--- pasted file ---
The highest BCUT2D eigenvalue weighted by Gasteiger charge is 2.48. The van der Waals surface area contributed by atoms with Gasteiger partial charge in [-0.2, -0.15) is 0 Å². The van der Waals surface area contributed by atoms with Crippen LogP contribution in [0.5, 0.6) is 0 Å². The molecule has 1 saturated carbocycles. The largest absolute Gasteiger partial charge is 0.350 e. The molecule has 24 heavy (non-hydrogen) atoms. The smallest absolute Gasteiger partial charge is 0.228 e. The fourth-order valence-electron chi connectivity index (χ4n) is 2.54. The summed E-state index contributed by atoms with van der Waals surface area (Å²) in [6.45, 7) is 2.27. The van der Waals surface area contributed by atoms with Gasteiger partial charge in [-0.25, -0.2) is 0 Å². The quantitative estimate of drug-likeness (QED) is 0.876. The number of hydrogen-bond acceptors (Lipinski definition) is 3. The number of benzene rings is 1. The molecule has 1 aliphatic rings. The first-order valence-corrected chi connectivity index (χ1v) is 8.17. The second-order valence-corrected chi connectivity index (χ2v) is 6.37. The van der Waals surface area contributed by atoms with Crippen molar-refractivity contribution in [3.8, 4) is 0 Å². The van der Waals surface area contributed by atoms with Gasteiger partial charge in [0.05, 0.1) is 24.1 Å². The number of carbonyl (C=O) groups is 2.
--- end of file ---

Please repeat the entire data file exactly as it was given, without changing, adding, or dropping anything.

The highest BCUT2D eigenvalue weighted by Gasteiger charge is 2.48. The van der Waals surface area contributed by atoms with Gasteiger partial charge in [-0.2, -0.15) is 0 Å². The van der Waals surface area contributed by atoms with Crippen LogP contribution in [0.5, 0.6) is 0 Å². The molecule has 1 saturated carbocycles. The largest absolute Gasteiger partial charge is 0.350 e. The molecule has 24 heavy (non-hydrogen) atoms. The smallest absolute Gasteiger partial charge is 0.228 e. The fourth-order valence-electron chi connectivity index (χ4n) is 2.54. The summed E-state index contributed by atoms with van der Waals surface area (Å²) in [6.45, 7) is 2.27. The van der Waals surface area contributed by atoms with Gasteiger partial charge in [-0.25, -0.2) is 0 Å². The quantitative estimate of drug-likeness (QED) is 0.876. The number of hydrogen-bond acceptors (Lipinski definition) is 3. The number of benzene rings is 1. The molecule has 1 aliphatic rings. The first-order valence-corrected chi connectivity index (χ1v) is 8.17. The second-order valence-corrected chi connectivity index (χ2v) is 6.37. The van der Waals surface area contributed by atoms with Crippen molar-refractivity contribution in [3.8, 4) is 0 Å². The van der Waals surface area contributed by atoms with Gasteiger partial charge in [0.05, 0.1) is 24.1 Å². The number of carbonyl (C=O) groups is 2.